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ARTICLE |

Laparoscopic Cholecystectomy: Technique More Important Than Tool

WILLIAM J. SCHIRMER, MD; RICARDO L. Rossi, MD
Arch Surg. 1991;126(9):1161. doi:10.1001/archsurg.1991.01410330123022.
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To the Editor.—We read with interest the commentary by Easter and Moossa1 in the April 1991 issue of the Archives concerning laser and laparoscopic cholecystectomy. We agree with their cautionary note regarding the controlled rate at which new treatments and technologies should be learned before being broadly applied; in this instance, lasers and laparoscopic cholecystectomy. However, we must take issue with their conclusion that bile duct injury during laparoscopic cholecystectomy can be blamed on lasers. The authors cite their own experience of having reconstructed the biliary tract in six patients for ductal injuries sustained during laparoscopic cholecystectomy. In five of the patients, lasers had been used. The authors commented on the remarkable absence of tissue between the ends of the remaining proximal and distal ducts, suggesting it had been "vaporized."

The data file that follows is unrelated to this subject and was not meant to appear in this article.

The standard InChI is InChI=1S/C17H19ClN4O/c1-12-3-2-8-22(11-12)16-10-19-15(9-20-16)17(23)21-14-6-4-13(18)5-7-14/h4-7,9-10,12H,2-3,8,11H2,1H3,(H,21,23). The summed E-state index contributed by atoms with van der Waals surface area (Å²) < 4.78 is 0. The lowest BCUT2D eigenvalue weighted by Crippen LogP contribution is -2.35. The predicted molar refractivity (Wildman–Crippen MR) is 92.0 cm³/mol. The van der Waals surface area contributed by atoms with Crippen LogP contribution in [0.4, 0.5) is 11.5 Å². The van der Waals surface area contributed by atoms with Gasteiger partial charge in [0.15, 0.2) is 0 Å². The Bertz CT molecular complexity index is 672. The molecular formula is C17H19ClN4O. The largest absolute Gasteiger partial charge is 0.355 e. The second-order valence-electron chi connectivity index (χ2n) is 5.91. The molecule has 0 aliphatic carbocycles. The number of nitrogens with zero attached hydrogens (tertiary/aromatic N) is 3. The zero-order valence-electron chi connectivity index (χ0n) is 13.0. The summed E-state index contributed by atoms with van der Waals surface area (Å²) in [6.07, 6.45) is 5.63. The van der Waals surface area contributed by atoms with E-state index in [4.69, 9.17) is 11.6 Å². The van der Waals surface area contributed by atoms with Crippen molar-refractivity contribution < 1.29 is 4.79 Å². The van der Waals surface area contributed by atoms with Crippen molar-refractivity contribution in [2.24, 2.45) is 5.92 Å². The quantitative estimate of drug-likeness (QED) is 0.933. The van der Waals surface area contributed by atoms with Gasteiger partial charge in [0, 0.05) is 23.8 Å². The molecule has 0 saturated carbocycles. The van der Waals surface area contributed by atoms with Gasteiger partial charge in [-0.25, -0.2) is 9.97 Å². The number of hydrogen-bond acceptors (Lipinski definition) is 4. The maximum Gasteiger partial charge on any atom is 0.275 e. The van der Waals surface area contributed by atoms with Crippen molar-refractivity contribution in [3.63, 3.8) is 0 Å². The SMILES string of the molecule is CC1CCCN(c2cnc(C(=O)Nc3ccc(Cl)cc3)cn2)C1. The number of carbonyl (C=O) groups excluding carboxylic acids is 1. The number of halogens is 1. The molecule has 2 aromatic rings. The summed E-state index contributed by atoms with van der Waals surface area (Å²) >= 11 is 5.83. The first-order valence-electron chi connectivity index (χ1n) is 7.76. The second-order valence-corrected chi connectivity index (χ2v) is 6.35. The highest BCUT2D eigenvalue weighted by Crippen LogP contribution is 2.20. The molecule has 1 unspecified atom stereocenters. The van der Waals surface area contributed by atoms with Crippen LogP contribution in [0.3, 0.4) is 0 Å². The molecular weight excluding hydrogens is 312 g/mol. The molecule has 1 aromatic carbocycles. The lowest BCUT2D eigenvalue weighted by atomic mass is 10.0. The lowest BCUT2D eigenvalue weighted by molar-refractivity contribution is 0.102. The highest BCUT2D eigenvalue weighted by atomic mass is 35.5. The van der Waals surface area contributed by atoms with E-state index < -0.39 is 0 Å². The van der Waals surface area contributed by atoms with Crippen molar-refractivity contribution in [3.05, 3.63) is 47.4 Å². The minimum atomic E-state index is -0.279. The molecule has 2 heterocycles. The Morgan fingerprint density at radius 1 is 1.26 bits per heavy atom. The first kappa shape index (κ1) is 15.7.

In contrast to the experience of Easter and Moossa, the majority of patients referred to our institution with

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